Charles “do Bronx” Oliveira (C) vs. Dustin “The Diamond” Poirier (No. 1): We know this is the next title fight, with Dana White indicating as much after Poirier’s second straight win over Conor McGregor at UFC 264. Some people, including myself, believe Dustin Poirier is the best lightweight in the world — the “uncrowned king”, if you will. But, since he doesn’t hold the belt, he’s very much the rightful No. 1 contender. Poirier has fought an absurdly high level of competition over the last four years, competing 10 times and losing only once, to the unbeatable Khabib Nurmagomedov. Most of the public thinks Poirier will win this fight and earn the label of undisputed that he has sought for so long, and Vegas agrees, having opened him as a betting favorite in this matchup. While Oliveira has a jiu-jitsu advantage, Poirier checks more boxes: he’s better on the feet, is more durable, has a great gas tank, and gets better as the fight goes along. Perhaps most importantly, he has fought the best of the best for a long time now, while Oliveira has only just begun fighting the division’s elite. Either way, we can sit back and enjoy the show. Whenever this fight happens, it will most certainly end in a finish.
Justin “The Highlight” Gaethje (No. 2) vs. “Iron” Michael Chandler (No. 4): Lately, the UFC hasn’t been great to Gaethje. After losing to Nurmagomedov last year, the matchmakers passed him over for an interim title shot, opting to instead go with Chandler, who wasn’t able to capture gold against Oliveira. As of July 18, Gaethje still doesn’t have a fight booked, but I’d love to see him scrap with Michael Chandler. Both men possess one-punch knockout power, with Gaethje having finished 20 of his 22 career wins, and Chandler 17 of his 22 victories. Both men are coming off of losses in a title fight. Best of all, both men will stand and bang in the center of the octagon, knowing they have a huge opportunity to rebuild their stock and get back on track for a future opportunity to fight for the belt.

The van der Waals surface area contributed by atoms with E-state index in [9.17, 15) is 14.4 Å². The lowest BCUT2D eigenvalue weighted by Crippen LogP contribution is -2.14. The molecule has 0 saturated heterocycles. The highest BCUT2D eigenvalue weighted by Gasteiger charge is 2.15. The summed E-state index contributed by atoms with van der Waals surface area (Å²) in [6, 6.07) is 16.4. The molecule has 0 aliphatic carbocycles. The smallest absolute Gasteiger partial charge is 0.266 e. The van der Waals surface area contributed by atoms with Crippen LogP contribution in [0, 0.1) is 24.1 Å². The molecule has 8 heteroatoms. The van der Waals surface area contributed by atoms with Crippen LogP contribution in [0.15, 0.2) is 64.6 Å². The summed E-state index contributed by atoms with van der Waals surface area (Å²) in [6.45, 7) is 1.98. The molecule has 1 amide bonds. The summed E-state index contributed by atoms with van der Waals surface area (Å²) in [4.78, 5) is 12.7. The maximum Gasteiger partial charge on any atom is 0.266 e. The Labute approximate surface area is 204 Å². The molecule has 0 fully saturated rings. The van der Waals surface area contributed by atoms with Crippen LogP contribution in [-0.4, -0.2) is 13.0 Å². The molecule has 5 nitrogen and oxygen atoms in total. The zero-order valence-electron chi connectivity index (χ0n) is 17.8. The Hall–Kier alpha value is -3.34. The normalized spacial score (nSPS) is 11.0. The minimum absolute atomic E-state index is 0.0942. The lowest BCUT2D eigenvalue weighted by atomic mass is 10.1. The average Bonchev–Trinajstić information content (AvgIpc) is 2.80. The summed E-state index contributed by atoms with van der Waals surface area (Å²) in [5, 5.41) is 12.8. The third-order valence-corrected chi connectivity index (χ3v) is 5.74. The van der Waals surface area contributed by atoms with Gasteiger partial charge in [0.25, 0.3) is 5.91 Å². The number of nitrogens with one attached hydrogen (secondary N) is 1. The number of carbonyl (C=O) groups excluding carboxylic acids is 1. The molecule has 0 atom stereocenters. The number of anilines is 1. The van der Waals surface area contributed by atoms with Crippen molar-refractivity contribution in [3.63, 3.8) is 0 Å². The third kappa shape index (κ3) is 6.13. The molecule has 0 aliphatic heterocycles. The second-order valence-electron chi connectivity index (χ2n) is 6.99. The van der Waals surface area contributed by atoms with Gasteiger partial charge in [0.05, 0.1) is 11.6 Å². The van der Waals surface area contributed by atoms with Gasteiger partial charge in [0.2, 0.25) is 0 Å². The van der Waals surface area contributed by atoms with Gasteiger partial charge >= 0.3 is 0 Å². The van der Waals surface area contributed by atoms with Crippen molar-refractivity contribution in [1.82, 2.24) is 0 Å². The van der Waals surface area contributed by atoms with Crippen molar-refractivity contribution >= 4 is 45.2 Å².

Beneil “Benny” Dariush (No. 3) vs. Islam Makhachev (No. 9): If I’m being completely honest, I don’t think Dariush is deserving of the number currently next to his name. Yes, he’s on an impressive seven-fight winning streak, four of which have ended in finishes. But if you look at the quality of the opponent, it’s very clear he hasn’t been tested against a truly elite fighter in this division. Enter Islam Makhachev, who is on an impressive eight-fight, four-finish winning streak of his own. To be fair, the same could be said about Makhachev: Who has he fought that is an elite fighter? In this division, he has not had a stiff test yet. While I don’t consider Dariush to be in the top tier of lightweights despite his ranking, he is still a big step up from the rest of Makhachev’s opponents and is in good form of late. I’m interested to see whether Dariush’s excellent ground game can nullify (or at least partially nullify) Makhachev’s wrestling, and if either fighter will have an advantage on the feet. If Makhachev tears through Dariush, as some will expect, then it’s time for a title shot. If Dariush can defend the number next to his name against one of the scariest fighters in MMA, then he and his then-eight-fight winning streak will have also earned a shot at gold.